Implementing UN breastfeeding policy in Victoria: Discourse, agency and policy implementation
Stream: Panel 84 - Gender Politics: Women’s Work and Women at Work
Date: Wednesday, 28 September 2016
Time: 1.30 pm – 3.00 pm
The paper combines new institutionalist, discourse analytical and feminist theories of policy development to enhance our understandings of policy implementation. It takes a decentred approach, drawing on experience of implementing international policies derived from human rights discourse outside or around the traditional channels of government, to explore the role of discourse and agency in policy implementation. This paper uses a case study of the implementation of the Innocenti Declaration in Victoria. The Innocenti Declaration and its accompanying action plans emerged from the UN’s work in the area of children’s human rights, and comprise the UN’s policies to support and promote breastfeeding. The work of implementing these policies falls to member states, and is monitored by UN agencies. In Victoria, however, implementation of the Innocenti Declaration has occurred largely through the proactive work of non-governmental advocacy and healthcare organisations – often in partnership with or funded by governments, but with only rare and scattered explicit governmental policy direction. Implementation has therefore been uncoordinated, fragmented, and slow – but it is still occurring, despite the lack of governmental direction.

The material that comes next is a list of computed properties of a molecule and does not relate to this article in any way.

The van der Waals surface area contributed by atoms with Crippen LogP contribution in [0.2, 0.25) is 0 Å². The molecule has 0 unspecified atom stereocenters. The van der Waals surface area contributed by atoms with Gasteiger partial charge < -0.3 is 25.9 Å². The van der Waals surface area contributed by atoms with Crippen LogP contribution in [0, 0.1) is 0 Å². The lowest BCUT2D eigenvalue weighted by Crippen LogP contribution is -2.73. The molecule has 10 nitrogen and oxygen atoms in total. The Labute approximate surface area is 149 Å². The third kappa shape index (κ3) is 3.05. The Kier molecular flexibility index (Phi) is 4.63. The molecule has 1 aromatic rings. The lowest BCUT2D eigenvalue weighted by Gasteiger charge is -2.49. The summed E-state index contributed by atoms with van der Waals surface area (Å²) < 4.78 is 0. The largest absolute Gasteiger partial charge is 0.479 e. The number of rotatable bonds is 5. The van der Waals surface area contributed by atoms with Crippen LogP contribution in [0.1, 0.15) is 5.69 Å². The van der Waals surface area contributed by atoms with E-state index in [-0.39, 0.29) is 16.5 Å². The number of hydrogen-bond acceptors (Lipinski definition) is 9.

Chloe Duncan (Presenter), University of Melbourne
Chloe Duncan is a doctoral candidate in the School of Social and Political Sciences at the University of Melbourne. Her research focuses on public policy theory and policy implementation. She has previously worked as a policy analyst in the Victorian Government and the not-for-profit sector.
Helen Sullivan (Presenter), University of Melbourne
Professor Helen Sullivan is Foundation Director of the Melbourne School of Government (MSoG) and a public policy scholar. Her research and teaching explores the changing nature of state-society relationships including the theory and practice of governance and collaboration, new forms of democratic participation, and public policy and service reform.
Her latest book is Hybrid Governance in European Cities: Neighbourhood,
Migration and Democracy (2013). She is a Fellow (Victoria) of the
Institute of Public Administration Australia.